Programming set to be core of new computing classes for English kids

Programming set to be core of new computing classes for English kids

Summary: The UK government has detailed plans to teach schoolchildren in England programming and networking skills.

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A plan to teach all schoolchildren in England basic programming and networking skills has been published.

The draft curriculum (PDF), published by the Department for Education on Thursday, proposes a new course of study for children aged between five and 16.

The curriculum would see children aged between five and seven being taught what algorithms are and how they are implemented as programs.

And by age 14 children should have mastered a range of computing skills including:

  • designing computational abstractions that model the state and behaviour of real-world objects;
  • understanding at least two commonly used algorithms for sorting and searching;
  • using two or more programming languages, at least one of which should be a written programming language, to solve a variety of computational problems. They should be able to create data structures such as arrays and use functions to write modular programs;
  • understanding how simple Boolean logic, such as AND, OR and NOT, is used to determine which part of a program is executed;
  • understanding the hardware and software components that make up networked computer systems and how they interact;
  • understanding how various data types can be represented and manipulated in the form of binary digits.

The government scrapped the previous ICT curriculum in September 2012 after accepting criticism that its heavy focus on office skills was putting children off from pursuing a career in IT. Between 2003 and 2010, the number of students taking computer science at university in the UK fell by 27 percent (PDF).

Questions remain over how well qualified existing IT teachers would be to teach an IT curriculum with a heavier emphasis on programming and computer science: a report by the national schools inspectorate Ofsted in 2011 found that only a limited number of teachers in English schools have the ability to teach programming.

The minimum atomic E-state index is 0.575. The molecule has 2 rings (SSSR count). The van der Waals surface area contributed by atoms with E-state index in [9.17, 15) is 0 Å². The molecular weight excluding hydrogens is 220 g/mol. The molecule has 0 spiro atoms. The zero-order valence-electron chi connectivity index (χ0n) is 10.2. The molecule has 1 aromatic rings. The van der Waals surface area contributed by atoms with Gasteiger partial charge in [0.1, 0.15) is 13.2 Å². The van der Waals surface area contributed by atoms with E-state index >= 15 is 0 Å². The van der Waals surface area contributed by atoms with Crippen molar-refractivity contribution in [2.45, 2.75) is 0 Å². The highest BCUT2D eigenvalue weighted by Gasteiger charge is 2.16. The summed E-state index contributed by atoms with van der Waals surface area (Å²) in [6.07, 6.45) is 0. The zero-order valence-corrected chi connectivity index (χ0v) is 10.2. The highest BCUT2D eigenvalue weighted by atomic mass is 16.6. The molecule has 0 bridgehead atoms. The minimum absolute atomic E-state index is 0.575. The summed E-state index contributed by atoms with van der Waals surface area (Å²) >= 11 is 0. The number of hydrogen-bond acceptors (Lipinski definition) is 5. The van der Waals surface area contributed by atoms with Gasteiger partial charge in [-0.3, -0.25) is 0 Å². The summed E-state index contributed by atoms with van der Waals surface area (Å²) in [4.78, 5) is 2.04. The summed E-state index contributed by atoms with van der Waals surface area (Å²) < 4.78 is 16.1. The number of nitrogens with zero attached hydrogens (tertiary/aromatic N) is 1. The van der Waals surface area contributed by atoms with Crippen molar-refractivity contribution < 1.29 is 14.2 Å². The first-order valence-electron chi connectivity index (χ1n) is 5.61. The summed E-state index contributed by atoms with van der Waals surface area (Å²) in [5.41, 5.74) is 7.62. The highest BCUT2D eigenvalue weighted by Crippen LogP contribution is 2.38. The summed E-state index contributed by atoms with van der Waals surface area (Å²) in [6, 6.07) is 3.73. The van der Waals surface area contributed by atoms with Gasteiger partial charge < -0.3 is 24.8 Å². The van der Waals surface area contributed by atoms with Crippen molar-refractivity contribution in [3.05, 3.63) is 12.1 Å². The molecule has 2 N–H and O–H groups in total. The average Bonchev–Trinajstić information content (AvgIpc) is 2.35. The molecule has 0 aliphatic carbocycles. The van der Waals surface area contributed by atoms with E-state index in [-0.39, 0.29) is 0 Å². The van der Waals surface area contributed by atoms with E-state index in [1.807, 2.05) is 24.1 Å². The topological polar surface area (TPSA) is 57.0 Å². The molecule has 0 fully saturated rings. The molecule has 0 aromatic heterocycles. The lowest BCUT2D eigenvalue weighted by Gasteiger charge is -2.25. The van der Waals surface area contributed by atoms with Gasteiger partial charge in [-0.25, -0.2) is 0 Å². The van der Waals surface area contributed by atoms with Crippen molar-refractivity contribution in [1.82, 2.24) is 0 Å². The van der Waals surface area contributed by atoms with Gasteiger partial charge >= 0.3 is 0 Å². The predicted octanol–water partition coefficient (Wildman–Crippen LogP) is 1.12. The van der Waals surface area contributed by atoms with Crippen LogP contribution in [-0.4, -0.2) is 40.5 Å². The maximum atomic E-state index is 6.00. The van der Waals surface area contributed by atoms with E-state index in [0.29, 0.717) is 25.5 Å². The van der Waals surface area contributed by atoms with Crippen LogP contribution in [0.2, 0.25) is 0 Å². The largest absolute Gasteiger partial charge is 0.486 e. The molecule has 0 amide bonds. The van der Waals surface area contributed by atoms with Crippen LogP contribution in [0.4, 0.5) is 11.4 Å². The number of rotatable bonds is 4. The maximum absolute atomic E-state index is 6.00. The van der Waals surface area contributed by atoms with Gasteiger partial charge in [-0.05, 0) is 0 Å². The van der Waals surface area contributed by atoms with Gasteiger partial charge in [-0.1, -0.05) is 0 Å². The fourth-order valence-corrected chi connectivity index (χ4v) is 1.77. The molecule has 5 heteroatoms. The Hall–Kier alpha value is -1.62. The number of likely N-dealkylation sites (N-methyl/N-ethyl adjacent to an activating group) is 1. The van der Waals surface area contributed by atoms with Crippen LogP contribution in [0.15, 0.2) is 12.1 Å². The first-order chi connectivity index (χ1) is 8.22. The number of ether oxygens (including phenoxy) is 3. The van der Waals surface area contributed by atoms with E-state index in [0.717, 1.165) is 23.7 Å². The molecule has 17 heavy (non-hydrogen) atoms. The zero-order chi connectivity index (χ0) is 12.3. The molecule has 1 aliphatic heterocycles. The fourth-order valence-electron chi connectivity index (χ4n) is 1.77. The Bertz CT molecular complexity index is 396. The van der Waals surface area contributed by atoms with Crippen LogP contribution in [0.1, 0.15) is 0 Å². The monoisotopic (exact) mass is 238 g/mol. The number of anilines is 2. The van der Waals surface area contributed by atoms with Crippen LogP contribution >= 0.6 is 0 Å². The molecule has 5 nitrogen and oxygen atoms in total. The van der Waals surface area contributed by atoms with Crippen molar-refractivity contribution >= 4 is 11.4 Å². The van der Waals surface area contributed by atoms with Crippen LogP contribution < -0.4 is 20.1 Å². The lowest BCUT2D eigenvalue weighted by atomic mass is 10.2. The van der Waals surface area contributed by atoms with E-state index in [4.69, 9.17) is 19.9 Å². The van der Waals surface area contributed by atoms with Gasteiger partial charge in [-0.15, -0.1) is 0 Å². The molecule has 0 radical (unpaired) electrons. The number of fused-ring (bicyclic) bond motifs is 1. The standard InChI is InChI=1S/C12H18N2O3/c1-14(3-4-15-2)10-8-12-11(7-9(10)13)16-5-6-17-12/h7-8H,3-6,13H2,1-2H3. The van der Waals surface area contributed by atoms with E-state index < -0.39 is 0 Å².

Since the scrapping of the ICT curriculum in September last year, teachers have been able to decide on how they teach the subject, but there are signs many have not focused on computer science. Last year a survey of 770 IT teachers in primary and secondary schools found that only 14 percent felt programming skills should be a high priority in their new IT curriculum.

The draft computing curriculum for England will be subject to consultation before the final version is introduced in September 2014.

Topics: Education, Software, United Kingdom

About

Nick Heath is chief reporter for TechRepublic UK. He writes about the technology that IT-decision makers need to know about, and the latest happenings in the European tech scene.

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5 comments
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  • Scratch is an excellent beginners tool

    A really good stating point for late primary age kids to teach them the basic concepts.
    Alan Smithie
  • Bravo

    My nine year old just recently expressed an interest in what I do at work, and I figured the thing she's have the most fun with is Powershell scripting. Looking forward to spending time with her teaching her how to code.
    dsf3g
    • Re: Powershell scripting

      Please, not something proprietary. Even Bash would have more of a future.
      ldo17
  • Quite Interesting

    Seems like its a good start !! I read few more posts today which according to me should be considerable ones,
    1. http://www.funnyordie.com/articles/2a18d26af1/online-education-a-good-option-to-consider
    2. http://www.squidoo.com/colors-are-linked-with-human-emotions
    Flavia Johnson
  • Focus on office skills

    mostly due to platform dependency no doubt... ;)

    I'm glad this is changing; while the standard of basic education is supposed to be rising, our reliance on technology seems to have robbed the younger generations of the ability to spell, count and navigate their environment.

    Yes thats a bit of an exaggeration, but everywhere I look I see handwritten signs in shops and advertising spaces that barely function as writing because of the prevalence of spell checkers.
    Tinned and packet foods, convenience foods and electronic cash registers mean we no longer need to weigh, or even count much, so kids leave school with painful memories of such procedure as mathematics and never touch it again.

    It'll be good for the little cyborgs to learn the value of syntax and metrics as well as how the little box of light that they have attached to a pudgy hand - practically from birth these days - actually works as well.

    Microsoft did a very good job of persuading everyone they needed Windows to run a computer, when you simply need a computer to run Windows, and that really hasnt helped because its focus is on office productivity. My daughter's school has and teaches use of both Pi and Stamp now, but its taught as electronics, and only to students who need it for technical project work.
    SiO2